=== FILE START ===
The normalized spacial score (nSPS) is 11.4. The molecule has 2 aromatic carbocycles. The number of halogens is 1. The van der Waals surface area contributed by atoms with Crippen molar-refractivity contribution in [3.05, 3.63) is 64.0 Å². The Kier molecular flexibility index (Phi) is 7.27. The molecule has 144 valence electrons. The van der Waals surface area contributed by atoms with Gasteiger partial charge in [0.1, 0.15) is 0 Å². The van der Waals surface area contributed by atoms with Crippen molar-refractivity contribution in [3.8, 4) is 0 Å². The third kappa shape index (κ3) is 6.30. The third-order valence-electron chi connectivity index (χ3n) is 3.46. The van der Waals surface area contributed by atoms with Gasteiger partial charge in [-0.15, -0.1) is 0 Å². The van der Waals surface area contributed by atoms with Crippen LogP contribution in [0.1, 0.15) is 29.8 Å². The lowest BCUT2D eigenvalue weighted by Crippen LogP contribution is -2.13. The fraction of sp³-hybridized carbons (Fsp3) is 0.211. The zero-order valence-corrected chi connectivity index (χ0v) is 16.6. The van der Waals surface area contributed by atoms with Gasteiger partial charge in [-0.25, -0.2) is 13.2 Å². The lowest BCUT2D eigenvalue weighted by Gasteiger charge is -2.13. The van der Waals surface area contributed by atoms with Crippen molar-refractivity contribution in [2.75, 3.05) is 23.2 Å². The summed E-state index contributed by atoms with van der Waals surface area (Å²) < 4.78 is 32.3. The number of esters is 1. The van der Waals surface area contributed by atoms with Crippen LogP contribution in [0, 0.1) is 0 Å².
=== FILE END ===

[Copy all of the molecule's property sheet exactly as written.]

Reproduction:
The normalized spacial score (nSPS) is 11.4. The molecule has 2 aromatic carbocycles. The number of halogens is 1. The van der Waals surface area contributed by atoms with Crippen molar-refractivity contribution in [3.05, 3.63) is 64.0 Å². The Kier molecular flexibility index (Phi) is 7.27. The molecule has 144 valence electrons. The van der Waals surface area contributed by atoms with Gasteiger partial charge in [0.1, 0.15) is 0 Å². The van der Waals surface area contributed by atoms with Crippen molar-refractivity contribution in [3.8, 4) is 0 Å². The third kappa shape index (κ3) is 6.30. The third-order valence-electron chi connectivity index (χ3n) is 3.46. The van der Waals surface area contributed by atoms with Gasteiger partial charge in [-0.15, -0.1) is 0 Å². The van der Waals surface area contributed by atoms with Crippen LogP contribution in [0.1, 0.15) is 29.8 Å². The lowest BCUT2D eigenvalue weighted by Crippen LogP contribution is -2.13. The fraction of sp³-hybridized carbons (Fsp3) is 0.211. The zero-order valence-corrected chi connectivity index (χ0v) is 16.6. The van der Waals surface area contributed by atoms with Gasteiger partial charge in [-0.25, -0.2) is 13.2 Å². The lowest BCUT2D eigenvalue weighted by Gasteiger charge is -2.13. The van der Waals surface area contributed by atoms with Crippen molar-refractivity contribution in [2.75, 3.05) is 23.2 Å². The summed E-state index contributed by atoms with van der Waals surface area (Å²) < 4.78 is 32.3. The number of esters is 1. The van der Waals surface area contributed by atoms with Crippen LogP contribution in [0, 0.1) is 0 Å².